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dc.contributor.authorGernoux, Gwladys
dc.contributor.authorWilson, James M.
dc.contributor.authorMueller, Christian
dc.date2022-08-11T08:08:21.000
dc.date.accessioned2022-08-23T15:52:07Z
dc.date.available2022-08-23T15:52:07Z
dc.date.issued2017-04-01
dc.date.submitted2017-06-02
dc.identifier.citationHum Gene Ther. 2017 Apr;28(4):338-349. doi: 10.1089/hum.2017.022. <a href="https://doi.org/10.1089/hum.2017.022">Link to article on publisher's site</a>
dc.identifier.issn1043-0342 (Linking)
dc.identifier.doi10.1089/hum.2017.022
dc.identifier.pmid28323492
dc.identifier.urihttp://hdl.handle.net/20.500.14038/29069
dc.description.abstractRecombinant adeno-associated viruses (AAVs) are quickly becoming the preferred viral vector for viral gene delivery for the treatment of a wide variety of genetic disorders. However, since their use in a clinical trial targeting hemophilia B patients 10 years ago, immune responses to the AAV capsid appear to have hampered some of the early clinical gene transfer efficacy. Indeed, AAV-based gene transfer has been shown to reactivate capsid-specific memory T cells, which have correlated with a decline in AAV-transduced tissue in some patients. Importantly, clinical trials have also shown that this reactivation can be quelled by administering time-course taper of glucocorticoid steroids before or after dosing. More recently, two clinical studies have shown that AAV gene transfer is not only able to induce a deleterious immune response, but also can result in the initiation of a tolerance to the AAV capsid mediated by regulatory T cells and exhausted T cells. This article reviews clinical trials describing immune responses to AAV, as well as the mechanisms responsible for immune tolerance in chronic infections and how it could apply to AAV-based gene transfer. A better understanding of both cytotoxic and tolerogenic immune responses to recombinant AAV will lead to safer gene transfer protocols in patients.
dc.language.isoen_US
dc.relation<a href="http://www.ncbi.nlm.nih.gov/entrez/query.fcgi?db=pubmed&cmd=Retrieve&list_uids=28323492&dopt=Abstract">Link to Article in PubMed</a>
dc.relation.urlhttps://doi.org/10.1089/hum.2017.022
dc.subjectAAV
dc.subjectCTL
dc.subjectT cell exhaustion
dc.subjectTreg
dc.subjectimmune response
dc.subjectregulatory T cell
dc.subjectGenetics and Genomics
dc.subjectImmunity
dc.subjectImmunoprophylaxis and Therapy
dc.subjectTherapeutics
dc.titleRegulatory and Exhausted T Cell Responses to AAV Capsid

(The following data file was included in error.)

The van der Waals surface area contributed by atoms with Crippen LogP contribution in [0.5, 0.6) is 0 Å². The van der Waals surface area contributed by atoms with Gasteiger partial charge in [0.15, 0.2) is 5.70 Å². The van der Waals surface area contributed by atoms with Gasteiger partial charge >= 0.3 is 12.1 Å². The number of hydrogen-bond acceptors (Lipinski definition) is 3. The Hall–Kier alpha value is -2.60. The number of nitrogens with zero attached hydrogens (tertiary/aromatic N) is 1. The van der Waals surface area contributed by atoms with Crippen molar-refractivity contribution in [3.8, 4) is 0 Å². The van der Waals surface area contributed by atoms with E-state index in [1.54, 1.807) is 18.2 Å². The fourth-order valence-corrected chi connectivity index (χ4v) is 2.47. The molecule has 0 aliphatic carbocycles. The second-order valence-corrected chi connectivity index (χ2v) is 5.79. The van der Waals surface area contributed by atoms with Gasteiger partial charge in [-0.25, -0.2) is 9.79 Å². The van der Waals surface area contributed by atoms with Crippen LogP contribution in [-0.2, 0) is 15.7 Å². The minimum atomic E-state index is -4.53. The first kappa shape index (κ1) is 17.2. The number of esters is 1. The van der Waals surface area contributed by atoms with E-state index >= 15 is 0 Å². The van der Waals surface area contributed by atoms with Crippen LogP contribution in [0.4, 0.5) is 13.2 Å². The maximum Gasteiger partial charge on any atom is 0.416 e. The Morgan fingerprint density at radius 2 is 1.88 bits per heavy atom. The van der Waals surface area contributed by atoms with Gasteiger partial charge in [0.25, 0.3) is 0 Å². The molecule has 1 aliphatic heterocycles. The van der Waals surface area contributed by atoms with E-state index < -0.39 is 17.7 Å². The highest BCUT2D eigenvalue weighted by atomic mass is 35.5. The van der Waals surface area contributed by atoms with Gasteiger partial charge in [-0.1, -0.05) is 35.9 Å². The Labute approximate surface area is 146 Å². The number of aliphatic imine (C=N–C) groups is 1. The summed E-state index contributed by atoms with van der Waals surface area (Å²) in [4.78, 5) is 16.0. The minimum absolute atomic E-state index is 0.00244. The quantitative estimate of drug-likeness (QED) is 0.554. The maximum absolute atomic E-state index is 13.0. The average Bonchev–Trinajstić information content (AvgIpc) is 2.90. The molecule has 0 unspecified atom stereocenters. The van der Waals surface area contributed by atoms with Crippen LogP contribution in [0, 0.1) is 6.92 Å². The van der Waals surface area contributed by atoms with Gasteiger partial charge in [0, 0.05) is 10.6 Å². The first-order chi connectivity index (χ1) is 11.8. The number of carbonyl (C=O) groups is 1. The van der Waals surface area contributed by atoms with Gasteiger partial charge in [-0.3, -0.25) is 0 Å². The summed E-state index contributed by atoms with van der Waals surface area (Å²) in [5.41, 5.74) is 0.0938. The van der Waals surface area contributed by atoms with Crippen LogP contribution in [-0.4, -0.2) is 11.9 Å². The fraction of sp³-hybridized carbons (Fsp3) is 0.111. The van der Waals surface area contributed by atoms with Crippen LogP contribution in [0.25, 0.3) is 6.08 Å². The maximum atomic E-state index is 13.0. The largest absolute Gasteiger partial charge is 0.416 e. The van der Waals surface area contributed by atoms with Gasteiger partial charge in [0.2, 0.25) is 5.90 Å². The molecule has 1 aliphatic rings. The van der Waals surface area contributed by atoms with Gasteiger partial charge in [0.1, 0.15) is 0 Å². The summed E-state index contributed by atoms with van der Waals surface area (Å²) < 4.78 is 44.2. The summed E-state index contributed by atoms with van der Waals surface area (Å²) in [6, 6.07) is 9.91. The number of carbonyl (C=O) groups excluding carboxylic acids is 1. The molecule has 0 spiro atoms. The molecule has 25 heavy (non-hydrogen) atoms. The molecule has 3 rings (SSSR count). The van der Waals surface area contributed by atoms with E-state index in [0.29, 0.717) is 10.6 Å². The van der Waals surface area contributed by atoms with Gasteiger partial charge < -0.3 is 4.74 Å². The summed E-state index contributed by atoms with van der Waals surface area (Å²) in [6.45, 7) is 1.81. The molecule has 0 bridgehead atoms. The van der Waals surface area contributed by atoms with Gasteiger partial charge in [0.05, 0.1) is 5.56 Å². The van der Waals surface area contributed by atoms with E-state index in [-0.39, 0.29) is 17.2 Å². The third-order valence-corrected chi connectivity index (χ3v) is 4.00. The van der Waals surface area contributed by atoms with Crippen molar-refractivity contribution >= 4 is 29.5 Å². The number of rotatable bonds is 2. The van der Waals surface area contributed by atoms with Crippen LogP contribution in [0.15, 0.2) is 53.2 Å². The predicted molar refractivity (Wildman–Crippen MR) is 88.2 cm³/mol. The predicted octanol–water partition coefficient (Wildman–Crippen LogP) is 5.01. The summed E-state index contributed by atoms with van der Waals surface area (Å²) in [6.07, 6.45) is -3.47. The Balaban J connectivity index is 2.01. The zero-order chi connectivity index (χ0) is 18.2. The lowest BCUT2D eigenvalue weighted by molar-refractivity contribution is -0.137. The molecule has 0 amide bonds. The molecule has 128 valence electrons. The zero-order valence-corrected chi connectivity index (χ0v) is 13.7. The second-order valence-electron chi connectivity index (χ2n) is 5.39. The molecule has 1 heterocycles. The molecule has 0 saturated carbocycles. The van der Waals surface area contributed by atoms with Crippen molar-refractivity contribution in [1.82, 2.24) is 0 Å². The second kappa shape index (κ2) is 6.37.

dc.typeJournal Article
dc.source.journaltitleHuman gene therapy
dc.source.volume28
dc.source.issue4
dc.identifier.legacycoverpagehttps://escholarship.umassmed.edu/faculty_pubs/1297
dc.identifier.contextkey10243086
html.description.abstract<p>Recombinant adeno-associated viruses (AAVs) are quickly becoming the preferred viral vector for viral gene delivery for the treatment of a wide variety of genetic disorders. However, since their use in a clinical trial targeting hemophilia B patients 10 years ago, immune responses to the AAV capsid appear to have hampered some of the early clinical gene transfer efficacy. Indeed, AAV-based gene transfer has been shown to reactivate capsid-specific memory T cells, which have correlated with a decline in AAV-transduced tissue in some patients. Importantly, clinical trials have also shown that this reactivation can be quelled by administering time-course taper of glucocorticoid steroids before or after dosing. More recently, two clinical studies have shown that AAV gene transfer is not only able to induce a deleterious immune response, but also can result in the initiation of a tolerance to the AAV capsid mediated by regulatory T cells and exhausted T cells. This article reviews clinical trials describing immune responses to AAV, as well as the mechanisms responsible for immune tolerance in chronic infections and how it could apply to AAV-based gene transfer. A better understanding of both cytotoxic and tolerogenic immune responses to recombinant AAV will lead to safer gene transfer protocols in patients.</p>
dc.identifier.submissionpathfaculty_pubs/1297
dc.contributor.departmentDepartment of Pediatrics, Division of Pediatric Pulmonology
dc.contributor.departmentGene Therapy Center
dc.source.pages338-349


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